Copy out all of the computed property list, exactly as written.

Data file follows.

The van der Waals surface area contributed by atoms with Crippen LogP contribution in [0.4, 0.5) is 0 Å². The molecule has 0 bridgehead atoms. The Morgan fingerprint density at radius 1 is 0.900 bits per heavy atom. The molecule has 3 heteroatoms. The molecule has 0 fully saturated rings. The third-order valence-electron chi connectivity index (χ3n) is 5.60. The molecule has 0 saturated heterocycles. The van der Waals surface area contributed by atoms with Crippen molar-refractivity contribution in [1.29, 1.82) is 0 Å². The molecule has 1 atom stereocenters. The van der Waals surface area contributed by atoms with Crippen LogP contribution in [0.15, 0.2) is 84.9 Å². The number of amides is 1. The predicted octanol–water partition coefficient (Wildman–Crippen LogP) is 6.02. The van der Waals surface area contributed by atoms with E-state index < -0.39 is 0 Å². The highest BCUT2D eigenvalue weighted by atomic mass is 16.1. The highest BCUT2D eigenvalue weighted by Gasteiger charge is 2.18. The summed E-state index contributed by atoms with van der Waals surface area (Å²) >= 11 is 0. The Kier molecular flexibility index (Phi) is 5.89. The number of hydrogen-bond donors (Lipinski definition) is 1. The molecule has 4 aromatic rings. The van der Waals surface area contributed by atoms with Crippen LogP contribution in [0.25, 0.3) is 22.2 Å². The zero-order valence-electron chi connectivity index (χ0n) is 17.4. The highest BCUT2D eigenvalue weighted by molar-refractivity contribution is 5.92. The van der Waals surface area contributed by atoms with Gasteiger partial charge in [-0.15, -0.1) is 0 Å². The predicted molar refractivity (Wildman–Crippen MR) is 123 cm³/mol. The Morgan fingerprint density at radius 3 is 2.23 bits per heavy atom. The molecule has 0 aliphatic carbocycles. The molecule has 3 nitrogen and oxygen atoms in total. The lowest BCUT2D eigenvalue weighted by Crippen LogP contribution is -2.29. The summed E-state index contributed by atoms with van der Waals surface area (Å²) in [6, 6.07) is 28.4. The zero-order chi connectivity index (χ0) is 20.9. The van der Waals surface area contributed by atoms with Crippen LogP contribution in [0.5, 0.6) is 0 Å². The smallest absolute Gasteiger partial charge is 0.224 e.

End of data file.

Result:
The van der Waals surface area contributed by atoms with Crippen LogP contribution in [0.4, 0.5) is 0 Å². The molecule has 0 bridgehead atoms. The Morgan fingerprint density at radius 1 is 0.900 bits per heavy atom. The molecule has 3 heteroatoms. The molecule has 0 fully saturated rings. The third-order valence-electron chi connectivity index (χ3n) is 5.60. The molecule has 0 saturated heterocycles. The van der Waals surface area contributed by atoms with Crippen molar-refractivity contribution in [1.29, 1.82) is 0 Å². The molecule has 1 atom stereocenters. The van der Waals surface area contributed by atoms with Crippen LogP contribution in [0.15, 0.2) is 84.9 Å². The number of amides is 1. The predicted octanol–water partition coefficient (Wildman–Crippen LogP) is 6.02. The van der Waals surface area contributed by atoms with E-state index < -0.39 is 0 Å². The highest BCUT2D eigenvalue weighted by atomic mass is 16.1. The highest BCUT2D eigenvalue weighted by Gasteiger charge is 2.18. The summed E-state index contributed by atoms with van der Waals surface area (Å²) >= 11 is 0. The Kier molecular flexibility index (Phi) is 5.89. The number of hydrogen-bond donors (Lipinski definition) is 1. The molecule has 4 aromatic rings. The van der Waals surface area contributed by atoms with Crippen LogP contribution in [0.25, 0.3) is 22.2 Å². The zero-order valence-electron chi connectivity index (χ0n) is 17.4. The highest BCUT2D eigenvalue weighted by molar-refractivity contribution is 5.92. The van der Waals surface area contributed by atoms with Gasteiger partial charge in [-0.15, -0.1) is 0 Å². The predicted molar refractivity (Wildman–Crippen MR) is 123 cm³/mol. The Morgan fingerprint density at radius 3 is 2.23 bits per heavy atom. The molecule has 0 aliphatic carbocycles. The molecule has 3 nitrogen and oxygen atoms in total. The lowest BCUT2D eigenvalue weighted by Crippen LogP contribution is -2.29. The summed E-state index contributed by atoms with van der Waals surface area (Å²) in [6, 6.07) is 28.4. The zero-order chi connectivity index (χ0) is 20.9. The van der Waals surface area contributed by atoms with Crippen LogP contribution in [0.5, 0.6) is 0 Å². The smallest absolute Gasteiger partial charge is 0.224 e.